Equality when? A discussion paper.

Bob Hughes
Draft – Friday, 26 January 2007

The damage done to the health of individuals and societies by simple
inequalities of wealth is becoming clearer and clearer, thanks to a
growing body of research that began as recently as the 1970s. Whether
one compares nations, regions, cities, districts or even workplaces, one
finds that the members of less-equal groups have shorter, unhappier and
unhealthier lives than the members of more-equal ones.

Inequality is no longer “just” a philosophical, or a moral issue: it is now
a medical, actuarial and (soon perhaps) a legal issue. If we tolerate huge
gaps in wealth, we condemn some members of our society to entirely
predictable forms of suffering and early death. In the USA as a whole
death comes 16 years earlier for the poorest than it does for the richest.
In Oxford the difference is 6 years. In the UK civil service, the death-rate
is 3 times greater for the lowest grades than it is for the highest.
The impact of inequality is felt by everyone: the rich as well as the poor
(although the poor overwhelmingly bear the brunt of the damage) which
is why apparently-poor but more-equal societies and groups often
outperform the richest (but less-equal) societies on health.

The effects of inequality not only drown out those of other, well-known
factors such as diet, drug and alcohol abuse, and smoking – those factors
(and many others) turn out themselves to be consequences of inequality.
Other consequences include repression of women and minorities,
violence and self-harm, and even environmental degradation (caused by
the excess consumption that goes with inequality).

Inequality is moving to centre-stage, as the most important and
immediate threat to well being that we face. But  unlike other threats,
such as aids, terrorism or global warming, it is one that we can do
something about, even on a local scale and in a fairly short time-frame:
any diminution in inequality is beneficial, and we have a host of metrics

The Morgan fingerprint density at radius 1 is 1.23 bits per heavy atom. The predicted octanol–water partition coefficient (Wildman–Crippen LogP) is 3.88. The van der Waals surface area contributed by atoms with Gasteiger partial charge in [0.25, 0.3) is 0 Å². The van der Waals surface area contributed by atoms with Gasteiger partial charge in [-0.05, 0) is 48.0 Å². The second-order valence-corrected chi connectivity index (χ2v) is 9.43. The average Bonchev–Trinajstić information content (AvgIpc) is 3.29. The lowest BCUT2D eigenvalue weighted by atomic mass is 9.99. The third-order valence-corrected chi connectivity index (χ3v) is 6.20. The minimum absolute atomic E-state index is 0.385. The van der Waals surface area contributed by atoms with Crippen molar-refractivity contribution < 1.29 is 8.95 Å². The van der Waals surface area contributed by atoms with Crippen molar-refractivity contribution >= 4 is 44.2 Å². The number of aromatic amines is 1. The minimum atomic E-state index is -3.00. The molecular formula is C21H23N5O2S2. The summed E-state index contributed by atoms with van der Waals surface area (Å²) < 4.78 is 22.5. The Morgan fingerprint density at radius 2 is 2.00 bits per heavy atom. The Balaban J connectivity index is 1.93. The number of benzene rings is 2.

with which to monitor the effects.

Equality when? We need a timetable.

I believe it is time for Trade Unions to move beyond pay-disputes, and
demand absolute equality. There is no reason to demand anything less.
Of course, any reduction in inequality is beneficial – so if the thought of
immediately giving everyone the same pay is too frightening, then we
can take a gentler approach, introducing a maximum wage as well as a
minimum one, adjusting these over time so that they converge in a
certain number of years, and meanwhile devoting as much energy as
possible to reducing and repairing the kinds of suffering that are caused
by inequality.

The important thing is to recognise that inequality and its consequences
are now a choice that we make – and we cannot escape responsibility for
that choice any more. Any group or organisation that continues to
tolerate (or actively encourage) big differences in wealth is damaging
the health of its employees and their familes and communities, in
predictable and very unpleasant ways, and may eventually have to pay
for that damage – just like companies that have poisoned their workers
and neighbourhoods with toxic materials.

Even holding a public debate about this has some effect, because it puts
the creators of inequality on notice that their behaviour is under a
serious new challenge.

The goal, however, has to be equality. All “civilised societies” pay lip
service to it, and all societies that have ever practised it have been
significantly happier, healthier and better for the planet than the ones
that don’t.

Bob Hughes,  Oxford Brookes University, 26/1/2007

Some references:

The Equality Trust, set up in 2009 by Richard Wilkinson and Kate Pickett (co-authors of The Spirit Level: why more equal societies almost always do better).

An early landmark was Amartya Sen’s 1981 study of gains in life-
expectancy in poor countries, based on World Bank statistics: “Public
action and the quality of life in developing countries” Oxford Bulletin of
Economics and Statisics 43:287-319

Michael Marmot’s 2 “Whitehall studies” – of life-expectancy in the UK
Civil Service demonstrated conclusively the importance of status for
health: Marmot M. Status Syndrome – how your social standing directly
affects your health and life expectancy. London: Bloomsbury & Henry
Holt New York, 2004.

See also Professor Danny Dorling’s numerous publications:
http://www.sheffield.ac.uk/geography/staff/dorling_danny/

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